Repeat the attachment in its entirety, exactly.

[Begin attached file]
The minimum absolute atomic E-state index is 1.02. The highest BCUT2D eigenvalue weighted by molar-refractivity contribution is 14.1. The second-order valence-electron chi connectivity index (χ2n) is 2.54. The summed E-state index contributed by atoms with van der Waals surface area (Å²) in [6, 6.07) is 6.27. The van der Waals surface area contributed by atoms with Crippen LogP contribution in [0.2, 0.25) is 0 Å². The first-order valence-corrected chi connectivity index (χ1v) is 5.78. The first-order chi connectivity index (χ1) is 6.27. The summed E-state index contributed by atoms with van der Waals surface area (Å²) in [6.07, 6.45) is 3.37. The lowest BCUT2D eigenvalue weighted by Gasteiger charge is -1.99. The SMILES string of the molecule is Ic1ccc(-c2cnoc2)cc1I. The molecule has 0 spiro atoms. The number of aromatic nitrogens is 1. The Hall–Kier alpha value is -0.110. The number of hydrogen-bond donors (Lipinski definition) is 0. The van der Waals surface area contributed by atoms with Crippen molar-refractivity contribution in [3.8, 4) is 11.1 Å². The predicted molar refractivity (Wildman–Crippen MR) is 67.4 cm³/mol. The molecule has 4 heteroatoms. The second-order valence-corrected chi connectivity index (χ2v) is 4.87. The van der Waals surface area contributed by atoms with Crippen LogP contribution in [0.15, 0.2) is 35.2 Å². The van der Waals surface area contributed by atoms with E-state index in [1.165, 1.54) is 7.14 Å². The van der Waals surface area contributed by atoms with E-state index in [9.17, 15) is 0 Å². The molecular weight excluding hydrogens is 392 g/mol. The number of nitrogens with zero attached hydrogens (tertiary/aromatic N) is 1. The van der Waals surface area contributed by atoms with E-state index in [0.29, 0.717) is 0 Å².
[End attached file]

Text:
The minimum absolute atomic E-state index is 1.02. The highest BCUT2D eigenvalue weighted by molar-refractivity contribution is 14.1. The second-order valence-electron chi connectivity index (χ2n) is 2.54. The summed E-state index contributed by atoms with van der Waals surface area (Å²) in [6, 6.07) is 6.27. The van der Waals surface area contributed by atoms with Crippen LogP contribution in [0.2, 0.25) is 0 Å². The first-order valence-corrected chi connectivity index (χ1v) is 5.78. The first-order chi connectivity index (χ1) is 6.27. The summed E-state index contributed by atoms with van der Waals surface area (Å²) in [6.07, 6.45) is 3.37. The lowest BCUT2D eigenvalue weighted by Gasteiger charge is -1.99. The SMILES string of the molecule is Ic1ccc(-c2cnoc2)cc1I. The molecule has 0 spiro atoms. The number of aromatic nitrogens is 1. The Hall–Kier alpha value is -0.110. The number of hydrogen-bond donors (Lipinski definition) is 0. The van der Waals surface area contributed by atoms with Crippen molar-refractivity contribution in [3.8, 4) is 11.1 Å². The predicted molar refractivity (Wildman–Crippen MR) is 67.4 cm³/mol. The molecule has 4 heteroatoms. The second-order valence-corrected chi connectivity index (χ2v) is 4.87. The van der Waals surface area contributed by atoms with Crippen LogP contribution in [0.15, 0.2) is 35.2 Å². The van der Waals surface area contributed by atoms with E-state index in [1.165, 1.54) is 7.14 Å². The van der Waals surface area contributed by atoms with E-state index in [9.17, 15) is 0 Å². The molecular weight excluding hydrogens is 392 g/mol. The number of nitrogens with zero attached hydrogens (tertiary/aromatic N) is 1. The van der Waals surface area contributed by atoms with E-state index in [0.29, 0.717) is 0 Å².